BI and BA are evolving rapidly. For one thing, organizations are turning to these tools to incorporate larger and more diverse data sets, including unstructured data such as e-mail, audio files, video and documents. Evelson estimates that as much as 80 percent of the business intelligence residing in firms is held in spreadsheet files. “One of the biggest challenges organizations face is the amount of data sitting in silos,” he says.

“Too often, valuable data simply isn’t accessible or available.”

Part of the problem is that traditional BI tools aren’t all that flexible, and most databases aren’t designed for rapid change. Unfortunately, most mainstream BI vendors continue to produce products that don’t interface particularly well with unconventional sources of data, including social media.

“These tools are function-rich, robust, scalable and stable,” Evelson says, adding that most aren’t designed for today’s complex computing environment. In addition, many organizations lack the business processes, standards and governance procedures to develop a comprehensive BI/BA strategy.

Unfortunately, the situation isn’t getting any easier. As organizations interconnect data with business partners and outside sources, there’s a growing need to use mashups and Web 2.0 tools—as well as mobile solutions that push BI and BA into the field. Likewise, some enterprises are turning to clouds for data storage and cleansing—as well as to boost the flexibility and reach of their initiatives. And Burton Group’s Bugajski says younger workers are demanding more powerful Internet-based tools that extend far beyond OLAP and relational OLAP.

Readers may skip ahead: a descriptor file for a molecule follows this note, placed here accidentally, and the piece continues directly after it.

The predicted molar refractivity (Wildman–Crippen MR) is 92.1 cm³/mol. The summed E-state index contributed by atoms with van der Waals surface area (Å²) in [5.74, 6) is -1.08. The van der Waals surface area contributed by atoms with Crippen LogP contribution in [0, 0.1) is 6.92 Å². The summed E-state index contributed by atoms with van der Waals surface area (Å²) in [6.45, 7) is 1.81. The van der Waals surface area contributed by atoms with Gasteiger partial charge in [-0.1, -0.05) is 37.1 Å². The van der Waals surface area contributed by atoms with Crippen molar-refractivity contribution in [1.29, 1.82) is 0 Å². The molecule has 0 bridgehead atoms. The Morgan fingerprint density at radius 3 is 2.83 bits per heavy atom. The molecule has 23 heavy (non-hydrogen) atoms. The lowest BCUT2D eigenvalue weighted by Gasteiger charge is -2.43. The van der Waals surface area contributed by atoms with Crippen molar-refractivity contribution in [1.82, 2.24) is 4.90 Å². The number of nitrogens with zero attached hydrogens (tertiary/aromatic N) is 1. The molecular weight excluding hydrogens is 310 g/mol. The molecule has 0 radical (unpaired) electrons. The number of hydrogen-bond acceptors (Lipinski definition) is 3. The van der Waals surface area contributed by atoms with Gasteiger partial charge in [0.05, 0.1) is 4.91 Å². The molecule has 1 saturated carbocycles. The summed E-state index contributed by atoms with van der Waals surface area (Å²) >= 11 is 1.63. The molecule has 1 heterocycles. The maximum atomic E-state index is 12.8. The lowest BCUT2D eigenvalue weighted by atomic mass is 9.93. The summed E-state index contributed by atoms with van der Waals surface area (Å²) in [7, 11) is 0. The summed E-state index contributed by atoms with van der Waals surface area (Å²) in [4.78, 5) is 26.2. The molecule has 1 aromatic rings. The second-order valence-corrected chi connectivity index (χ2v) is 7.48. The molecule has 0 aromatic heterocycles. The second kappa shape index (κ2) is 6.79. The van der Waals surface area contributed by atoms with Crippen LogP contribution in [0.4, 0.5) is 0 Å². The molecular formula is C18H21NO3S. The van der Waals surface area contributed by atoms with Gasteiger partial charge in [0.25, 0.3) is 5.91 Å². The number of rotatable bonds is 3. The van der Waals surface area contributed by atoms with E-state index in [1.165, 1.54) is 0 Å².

Providing Access

Plugging in diverse data sources and building a framework for effective BI is something the Kent County Council in the United Kingdom has grappled with over the last few years. Representing approximately 1.4 million citizens in southeastern England, the agency has looked for ways to make data more accessible to workers, citizens and other agencies—all while trimming costs.